I started wearing my hair long and tied back back in September 1994 — I know this with a great deal of precision because it was the start of eighth grade. I had it cut back shoulder-length in ninth grade, but other than that it’s been longer and tied back basically every day since. By late 2012 I’d gotten completely sick of the wash-and-dry process taking 3+ hours, but I was still afraid to get it cut short, because I have a very fat face, and I just knew that it would look terrible and everyone would make fun of me and it would ruin everything forever.

And then I found out about this tumblr, and was able to see lots and lots of actual pictures of actual fat feminine-type people with short hair, and you can probably guess what happened next.

other side view | back view

I am now two weeks in to the shortest hair I’ve had since I was 10, and I really, really enjoy it.  In fact, this is the first time I’ve actually liked my hair in… ever, maybe.  I feel almost like maybe I was supposed to have short hair all along, and the last couple decades of ponytails have been a terrible, terrible mistake.  In these pictures it’s basically not gelled at all. Sometimes I use more gel to achieve what one of my co-workers dubbed a “James-Dean-lookin’ thing”.  It makes me happy either way.

The stylist I went to (if you live in Madison, Wisconsin, go to Thorps and ask for Jen) didn’t give me a single bit of trouble about trying to mix short hair with a fat face.  She actually told me “I’m really glad you’re doing this” before she went to work.  I’m glad too!  If anyone can make use of these pictures as references for their own shiny new haircuts, then we can all be glad together. 

New hairdo

I have to say I have always pretty much had long hair til 4 years ago and I’ve cut it shoulder length & above the ear.. All stylist told me I could never pull off a pixie, I finally got the courage after seeing all the beautiful woman on this site that have chopped all off their hair and said I am gonna do it. I finally went to the salon this morning showed them a picture and said this is what I want.. They finally did it & without telling me how bad it was gonna look. Here is a picture of my new pixie look. I LOVE IT. Thank you ladies for giving me courage to do this.All the haircuts I've had til I got my pixie in last 4 years.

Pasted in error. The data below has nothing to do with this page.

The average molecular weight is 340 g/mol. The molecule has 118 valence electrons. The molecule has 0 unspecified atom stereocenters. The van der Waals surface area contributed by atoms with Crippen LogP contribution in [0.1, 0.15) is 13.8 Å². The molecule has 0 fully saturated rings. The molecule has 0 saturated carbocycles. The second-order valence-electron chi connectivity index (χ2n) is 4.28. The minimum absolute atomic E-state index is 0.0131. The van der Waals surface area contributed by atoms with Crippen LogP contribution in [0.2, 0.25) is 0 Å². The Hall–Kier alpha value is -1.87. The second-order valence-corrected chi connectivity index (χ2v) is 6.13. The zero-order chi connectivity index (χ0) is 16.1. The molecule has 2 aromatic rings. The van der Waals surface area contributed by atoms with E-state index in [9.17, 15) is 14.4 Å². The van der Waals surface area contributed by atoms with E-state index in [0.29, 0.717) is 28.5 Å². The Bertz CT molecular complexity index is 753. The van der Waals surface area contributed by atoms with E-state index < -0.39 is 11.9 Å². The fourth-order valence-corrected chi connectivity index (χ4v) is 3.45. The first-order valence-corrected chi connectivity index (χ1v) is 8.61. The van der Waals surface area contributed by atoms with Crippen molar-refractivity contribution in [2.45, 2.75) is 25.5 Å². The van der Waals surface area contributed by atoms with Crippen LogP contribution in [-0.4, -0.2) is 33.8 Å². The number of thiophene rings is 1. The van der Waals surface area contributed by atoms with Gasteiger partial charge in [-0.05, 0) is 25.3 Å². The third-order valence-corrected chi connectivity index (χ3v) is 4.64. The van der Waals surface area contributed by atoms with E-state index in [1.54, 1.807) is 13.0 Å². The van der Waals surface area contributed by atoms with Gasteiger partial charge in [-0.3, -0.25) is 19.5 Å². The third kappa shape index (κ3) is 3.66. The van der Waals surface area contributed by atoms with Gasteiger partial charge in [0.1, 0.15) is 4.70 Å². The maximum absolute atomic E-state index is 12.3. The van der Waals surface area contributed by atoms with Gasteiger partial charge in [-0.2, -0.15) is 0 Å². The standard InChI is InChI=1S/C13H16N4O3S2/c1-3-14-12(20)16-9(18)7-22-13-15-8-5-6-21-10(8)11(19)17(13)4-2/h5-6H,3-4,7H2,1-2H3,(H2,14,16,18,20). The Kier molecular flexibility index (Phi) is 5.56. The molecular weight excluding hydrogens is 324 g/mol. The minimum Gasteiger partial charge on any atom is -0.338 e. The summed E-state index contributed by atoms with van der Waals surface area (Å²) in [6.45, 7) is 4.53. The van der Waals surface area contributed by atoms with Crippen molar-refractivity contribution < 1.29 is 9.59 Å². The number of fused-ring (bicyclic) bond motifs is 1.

Hi! My name is Rachel. I just pixie-d my hair yesterday (6/23/14) and I love it! It actually made my face look thinner!! Here is the picture!

I don’t know if it’ll go through and if i doesn’t I’m sorry. The url thing is being weird for me.

Hello girls!

Okay so I know I haven’t posted in over a week but I promise everyone I will get back on it. I’ve been extremely busy so I haven’t had time to go through submissions etc.

But I will get back to it tomorrow. I promise!

-Carina

Stay beautiful ladies 💕

How to talk to your daughter about her body, step one: don’t talk to your daughter about her body, except to teach her how it works.

Don’t say anything if she’s lost weight. Don’t say anything if she’s gained weight.

If you think your daughter’s body looks amazing, don’t say that. Here are some things you can say instead:

“You look so healthy!” is a great one.

Or how about, “you’re looking so strong.”

“I can see how happy you are – you’re glowing.”

Better yet, compliment her on something that has nothing to do with her body.

Don’t comment on other women’s bodies either. Nope. Not a single comment, not a nice one or a mean one.

Teach her about kindness towards others, but also kindness towards yourself.

Don’t you dare talk about how much you hate your body in front of your daughter, or talk about your new diet. In fact, don’t go on a diet in front of your daughter. Buy healthy food. Cook healthy meals. But don’t say “I’m not eating carbs right now.” Your daughter should never think that carbs are evil, because shame over what you eat only leads to shame about yourself.

Encourage your daughter to run because it makes her feel less stressed. Encourage your daughter to climb mountains because there is nowhere better to explore your spirituality than the peak of the universe. Encourage your daughter to surf, or rock climb, or mountain bike because it scares her and that’s a good thing sometimes.

Help your daughter love soccer or rowing or hockey because sports make her a better leader and a more confident woman. Explain that no matter how old you get, you’ll never stop needing good teamwork. Never make her play a sport she isn’t absolutely in love with.

Prove to your daughter that women don’t need men to move their furniture.

Teach your daughter how to cook kale.

Teach your daughter how to bake chocolate cake made with six sticks of butter.

Pass on your own mom’s recipe for Christmas morning coffee cake. Pass on your love of being outside.

Maybe you and your daughter both have thick thighs or wide ribcages. It’s easy to hate these non-size zero body parts. Don’t. Tell your daughter that with her legs she can run a marathon if she wants to, and her ribcage is nothing but a carrying case for strong lungs. She can scream and she can sing and she can lift up the world, if she wants.

Remind your daughter that the best thing she can do with her body is to use it to mobilize her beautiful soul.

(via choosepositivity)

(Source: moxie-bird)

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